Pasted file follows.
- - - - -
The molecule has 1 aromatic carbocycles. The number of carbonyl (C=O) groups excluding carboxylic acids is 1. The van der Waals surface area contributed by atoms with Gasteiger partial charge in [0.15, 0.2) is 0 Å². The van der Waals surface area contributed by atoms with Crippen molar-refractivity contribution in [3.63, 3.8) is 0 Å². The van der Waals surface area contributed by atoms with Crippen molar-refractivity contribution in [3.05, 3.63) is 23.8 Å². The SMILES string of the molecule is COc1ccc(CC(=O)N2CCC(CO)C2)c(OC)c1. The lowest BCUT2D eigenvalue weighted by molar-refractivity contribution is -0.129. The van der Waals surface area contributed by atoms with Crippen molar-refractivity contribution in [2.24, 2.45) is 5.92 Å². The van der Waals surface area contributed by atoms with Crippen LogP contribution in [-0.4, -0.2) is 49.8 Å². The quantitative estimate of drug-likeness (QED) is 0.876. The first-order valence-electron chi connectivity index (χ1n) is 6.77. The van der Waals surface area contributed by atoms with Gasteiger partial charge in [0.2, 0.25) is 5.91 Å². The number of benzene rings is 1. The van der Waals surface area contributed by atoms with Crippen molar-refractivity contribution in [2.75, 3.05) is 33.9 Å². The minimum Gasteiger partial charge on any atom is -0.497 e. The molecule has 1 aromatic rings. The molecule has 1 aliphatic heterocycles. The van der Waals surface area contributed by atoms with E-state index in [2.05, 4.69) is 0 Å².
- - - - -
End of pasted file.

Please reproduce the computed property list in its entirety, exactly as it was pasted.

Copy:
The molecule has 1 aromatic carbocycles. The number of carbonyl (C=O) groups excluding carboxylic acids is 1. The van der Waals surface area contributed by atoms with Gasteiger partial charge in [0.15, 0.2) is 0 Å². The van der Waals surface area contributed by atoms with Crippen molar-refractivity contribution in [3.63, 3.8) is 0 Å². The van der Waals surface area contributed by atoms with Crippen molar-refractivity contribution in [3.05, 3.63) is 23.8 Å². The SMILES string of the molecule is COc1ccc(CC(=O)N2CCC(CO)C2)c(OC)c1. The lowest BCUT2D eigenvalue weighted by molar-refractivity contribution is -0.129. The van der Waals surface area contributed by atoms with Crippen molar-refractivity contribution in [2.24, 2.45) is 5.92 Å². The van der Waals surface area contributed by atoms with Crippen LogP contribution in [-0.4, -0.2) is 49.8 Å². The quantitative estimate of drug-likeness (QED) is 0.876. The first-order valence-electron chi connectivity index (χ1n) is 6.77. The van der Waals surface area contributed by atoms with Gasteiger partial charge in [0.2, 0.25) is 5.91 Å². The number of benzene rings is 1. The van der Waals surface area contributed by atoms with Crippen molar-refractivity contribution in [2.75, 3.05) is 33.9 Å². The minimum Gasteiger partial charge on any atom is -0.497 e. The molecule has 1 aromatic rings. The molecule has 1 aliphatic heterocycles. The van der Waals surface area contributed by atoms with E-state index in [2.05, 4.69) is 0 Å².